Cork have been assured of support from arch rivals Tipperary on the controversial ‘Anthony Nash’ motion that will go before the GAA’s Annual Congress at Croke Park this weekend.
Board chairman Sean Nugent confirmed Tipp will be opposing motion 40, which is seeking to end the practice of players stealing yards from dead balls.
“We shouldn’t penalise players who have worked hard to perfect this skill,” said Nugent.
“It’s a difficult enough one to execute — lift the ball, throw it forward, follow through while maintaining your balance before striking with power and accuracy.
“That’s a fair skill and not too many are able to do it. My belief, and I’ve said this before in Croke Park, is that it’s not the player who should be penalised.”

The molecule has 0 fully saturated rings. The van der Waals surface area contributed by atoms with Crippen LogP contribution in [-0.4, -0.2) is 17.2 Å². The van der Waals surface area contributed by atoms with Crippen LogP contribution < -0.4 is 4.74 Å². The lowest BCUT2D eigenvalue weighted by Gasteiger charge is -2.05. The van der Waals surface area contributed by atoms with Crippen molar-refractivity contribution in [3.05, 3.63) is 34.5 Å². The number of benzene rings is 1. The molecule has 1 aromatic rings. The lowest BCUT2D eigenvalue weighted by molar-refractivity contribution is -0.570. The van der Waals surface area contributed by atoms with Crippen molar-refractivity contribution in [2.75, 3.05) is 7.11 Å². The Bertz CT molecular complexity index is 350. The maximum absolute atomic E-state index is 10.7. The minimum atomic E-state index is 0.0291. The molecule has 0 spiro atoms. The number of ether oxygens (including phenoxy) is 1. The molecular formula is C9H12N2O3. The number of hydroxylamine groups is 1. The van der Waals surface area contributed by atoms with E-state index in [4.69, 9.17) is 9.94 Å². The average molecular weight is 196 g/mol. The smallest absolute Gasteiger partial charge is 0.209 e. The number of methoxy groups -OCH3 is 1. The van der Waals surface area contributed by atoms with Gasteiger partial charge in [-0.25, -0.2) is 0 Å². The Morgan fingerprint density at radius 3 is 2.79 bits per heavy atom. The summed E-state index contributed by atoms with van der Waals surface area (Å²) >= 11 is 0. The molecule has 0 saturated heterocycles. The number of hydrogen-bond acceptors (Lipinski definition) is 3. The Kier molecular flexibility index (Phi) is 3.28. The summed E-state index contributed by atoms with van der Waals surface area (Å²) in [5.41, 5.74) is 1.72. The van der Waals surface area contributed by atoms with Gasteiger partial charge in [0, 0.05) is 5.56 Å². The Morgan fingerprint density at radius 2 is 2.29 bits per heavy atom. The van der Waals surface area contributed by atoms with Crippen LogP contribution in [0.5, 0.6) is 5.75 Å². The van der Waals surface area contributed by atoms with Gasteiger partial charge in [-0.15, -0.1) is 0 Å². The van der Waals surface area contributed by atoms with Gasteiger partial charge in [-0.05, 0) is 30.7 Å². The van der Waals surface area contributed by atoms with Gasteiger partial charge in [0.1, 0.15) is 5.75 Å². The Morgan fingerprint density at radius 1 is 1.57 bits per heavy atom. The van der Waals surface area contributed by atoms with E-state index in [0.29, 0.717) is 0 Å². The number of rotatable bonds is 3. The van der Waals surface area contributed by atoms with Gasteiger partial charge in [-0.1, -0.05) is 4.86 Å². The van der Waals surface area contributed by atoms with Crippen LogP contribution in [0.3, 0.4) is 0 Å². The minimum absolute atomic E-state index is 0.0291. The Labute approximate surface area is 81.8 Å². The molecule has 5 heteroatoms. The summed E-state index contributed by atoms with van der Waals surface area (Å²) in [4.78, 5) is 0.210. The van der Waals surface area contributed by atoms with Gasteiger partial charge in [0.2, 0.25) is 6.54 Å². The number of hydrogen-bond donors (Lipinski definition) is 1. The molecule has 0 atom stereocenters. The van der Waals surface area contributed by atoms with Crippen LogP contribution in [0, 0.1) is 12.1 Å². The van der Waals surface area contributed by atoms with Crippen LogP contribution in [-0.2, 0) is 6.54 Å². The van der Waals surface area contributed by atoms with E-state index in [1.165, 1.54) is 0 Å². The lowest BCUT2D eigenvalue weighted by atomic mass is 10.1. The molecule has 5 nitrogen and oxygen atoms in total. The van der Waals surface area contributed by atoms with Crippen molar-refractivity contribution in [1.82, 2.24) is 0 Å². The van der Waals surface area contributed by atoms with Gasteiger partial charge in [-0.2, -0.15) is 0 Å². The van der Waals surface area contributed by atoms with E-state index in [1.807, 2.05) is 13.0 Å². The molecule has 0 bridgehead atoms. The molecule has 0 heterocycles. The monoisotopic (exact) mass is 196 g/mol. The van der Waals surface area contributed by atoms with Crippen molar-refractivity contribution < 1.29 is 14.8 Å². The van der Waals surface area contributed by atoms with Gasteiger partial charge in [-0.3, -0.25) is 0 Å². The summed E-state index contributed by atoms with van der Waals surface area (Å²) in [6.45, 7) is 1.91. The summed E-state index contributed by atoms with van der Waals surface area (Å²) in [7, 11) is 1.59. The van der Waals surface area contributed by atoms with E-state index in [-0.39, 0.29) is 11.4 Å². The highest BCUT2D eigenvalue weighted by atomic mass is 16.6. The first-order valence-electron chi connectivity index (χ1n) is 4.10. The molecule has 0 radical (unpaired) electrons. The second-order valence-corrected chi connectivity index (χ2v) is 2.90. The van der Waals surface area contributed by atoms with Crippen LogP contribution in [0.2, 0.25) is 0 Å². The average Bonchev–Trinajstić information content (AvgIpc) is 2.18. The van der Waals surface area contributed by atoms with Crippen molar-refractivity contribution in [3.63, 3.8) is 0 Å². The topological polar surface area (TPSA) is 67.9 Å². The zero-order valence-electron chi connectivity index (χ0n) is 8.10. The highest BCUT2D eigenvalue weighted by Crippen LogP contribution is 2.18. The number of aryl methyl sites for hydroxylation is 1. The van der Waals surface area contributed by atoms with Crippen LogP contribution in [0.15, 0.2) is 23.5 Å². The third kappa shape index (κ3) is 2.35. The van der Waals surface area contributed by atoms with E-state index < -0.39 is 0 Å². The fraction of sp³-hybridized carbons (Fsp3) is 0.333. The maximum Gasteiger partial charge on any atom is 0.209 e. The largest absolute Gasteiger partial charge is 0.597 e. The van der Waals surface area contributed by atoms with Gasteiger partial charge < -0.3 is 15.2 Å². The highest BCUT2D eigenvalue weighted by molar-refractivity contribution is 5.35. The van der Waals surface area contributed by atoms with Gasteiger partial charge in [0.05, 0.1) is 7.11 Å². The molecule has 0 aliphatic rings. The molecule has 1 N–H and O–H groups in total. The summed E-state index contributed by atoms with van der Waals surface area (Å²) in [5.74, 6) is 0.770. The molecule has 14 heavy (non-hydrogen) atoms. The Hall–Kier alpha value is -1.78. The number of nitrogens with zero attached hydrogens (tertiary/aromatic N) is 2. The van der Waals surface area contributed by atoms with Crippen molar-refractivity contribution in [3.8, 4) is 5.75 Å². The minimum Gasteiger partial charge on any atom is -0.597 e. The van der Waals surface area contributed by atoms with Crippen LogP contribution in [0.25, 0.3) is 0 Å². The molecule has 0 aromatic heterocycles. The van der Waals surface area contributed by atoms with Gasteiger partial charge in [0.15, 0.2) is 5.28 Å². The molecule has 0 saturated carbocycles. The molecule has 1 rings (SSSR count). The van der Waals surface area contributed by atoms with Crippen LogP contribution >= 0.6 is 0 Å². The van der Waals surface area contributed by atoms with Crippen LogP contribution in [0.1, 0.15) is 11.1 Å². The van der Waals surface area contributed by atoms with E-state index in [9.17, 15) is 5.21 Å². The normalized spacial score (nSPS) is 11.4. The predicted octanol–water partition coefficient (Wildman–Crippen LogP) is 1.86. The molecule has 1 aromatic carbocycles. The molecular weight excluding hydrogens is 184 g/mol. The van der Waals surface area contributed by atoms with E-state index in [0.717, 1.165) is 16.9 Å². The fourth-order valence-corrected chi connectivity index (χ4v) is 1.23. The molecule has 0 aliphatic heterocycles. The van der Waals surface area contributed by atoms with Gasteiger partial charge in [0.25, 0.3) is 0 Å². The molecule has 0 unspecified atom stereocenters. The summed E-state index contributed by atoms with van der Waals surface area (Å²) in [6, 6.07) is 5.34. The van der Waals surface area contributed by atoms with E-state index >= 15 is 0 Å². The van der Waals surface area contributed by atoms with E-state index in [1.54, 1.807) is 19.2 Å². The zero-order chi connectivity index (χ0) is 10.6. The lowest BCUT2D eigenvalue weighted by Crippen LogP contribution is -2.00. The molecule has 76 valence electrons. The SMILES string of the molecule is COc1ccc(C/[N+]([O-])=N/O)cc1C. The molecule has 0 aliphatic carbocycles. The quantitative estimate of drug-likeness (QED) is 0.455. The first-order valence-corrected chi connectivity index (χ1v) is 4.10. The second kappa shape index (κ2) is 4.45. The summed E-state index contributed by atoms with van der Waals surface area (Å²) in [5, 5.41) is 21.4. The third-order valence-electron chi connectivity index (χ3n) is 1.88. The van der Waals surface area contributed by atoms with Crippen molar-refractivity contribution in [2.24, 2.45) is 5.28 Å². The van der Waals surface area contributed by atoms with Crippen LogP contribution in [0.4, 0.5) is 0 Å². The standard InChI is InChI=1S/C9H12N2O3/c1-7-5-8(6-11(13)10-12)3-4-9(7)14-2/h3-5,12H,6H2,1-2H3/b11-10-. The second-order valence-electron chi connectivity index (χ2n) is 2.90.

Nugent does accept, however, there are safety concerns when players send the ball hurtling towards the opposition goal at top speed.
“That adds another dimension to it but the GAA, in general, hasn’t controlled the hurling ball in terms of its size, weight and composition.
“We should apply some science and research into that area and even a marginal change would make it safer and enhance the game as well.
“If you look at the modern game, the goalie can puck the ball out 90 yards or more but look back to the days of Christy Ring or Theo English, who were big, powerful men, they weren’t driving the ball that distance.
“The ball was heavier and composed of different material. We should look at that before we start to penalise players perfecting skills.”
At a county board meeting on Tuesday evening, concern was also expressed about the size of the ‘bas’ on hurleys being used to take penalties.
And Nugent has also urged delegates to support a motion from the Moyle Rovers club that no U16 player be allowed on a county minor panel.
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